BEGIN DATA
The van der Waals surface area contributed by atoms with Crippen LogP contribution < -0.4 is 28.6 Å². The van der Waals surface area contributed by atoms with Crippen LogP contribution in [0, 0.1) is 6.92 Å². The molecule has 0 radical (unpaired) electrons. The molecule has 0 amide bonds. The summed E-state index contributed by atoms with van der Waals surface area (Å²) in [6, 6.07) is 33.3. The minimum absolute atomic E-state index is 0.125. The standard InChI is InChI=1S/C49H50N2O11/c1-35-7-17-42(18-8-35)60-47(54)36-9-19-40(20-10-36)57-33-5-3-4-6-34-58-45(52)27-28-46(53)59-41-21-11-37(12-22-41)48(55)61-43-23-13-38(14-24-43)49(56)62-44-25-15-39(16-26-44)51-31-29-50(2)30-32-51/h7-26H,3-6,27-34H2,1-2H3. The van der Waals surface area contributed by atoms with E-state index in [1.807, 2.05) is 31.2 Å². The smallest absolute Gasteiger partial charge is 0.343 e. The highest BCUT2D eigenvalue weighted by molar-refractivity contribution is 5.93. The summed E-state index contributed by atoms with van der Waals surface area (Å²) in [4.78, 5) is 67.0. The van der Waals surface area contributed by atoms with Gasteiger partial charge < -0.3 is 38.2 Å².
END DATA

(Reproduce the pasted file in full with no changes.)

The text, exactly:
The van der Waals surface area contributed by atoms with Crippen LogP contribution < -0.4 is 28.6 Å². The van der Waals surface area contributed by atoms with Crippen LogP contribution in [0, 0.1) is 6.92 Å². The molecule has 0 radical (unpaired) electrons. The molecule has 0 amide bonds. The summed E-state index contributed by atoms with van der Waals surface area (Å²) in [6, 6.07) is 33.3. The minimum absolute atomic E-state index is 0.125. The standard InChI is InChI=1S/C49H50N2O11/c1-35-7-17-42(18-8-35)60-47(54)36-9-19-40(20-10-36)57-33-5-3-4-6-34-58-45(52)27-28-46(53)59-41-21-11-37(12-22-41)48(55)61-43-23-13-38(14-24-43)49(56)62-44-25-15-39(16-26-44)51-31-29-50(2)30-32-51/h7-26H,3-6,27-34H2,1-2H3. The van der Waals surface area contributed by atoms with E-state index in [1.807, 2.05) is 31.2 Å². The smallest absolute Gasteiger partial charge is 0.343 e. The highest BCUT2D eigenvalue weighted by molar-refractivity contribution is 5.93. The summed E-state index contributed by atoms with van der Waals surface area (Å²) in [4.78, 5) is 67.0. The van der Waals surface area contributed by atoms with Gasteiger partial charge < -0.3 is 38.2 Å².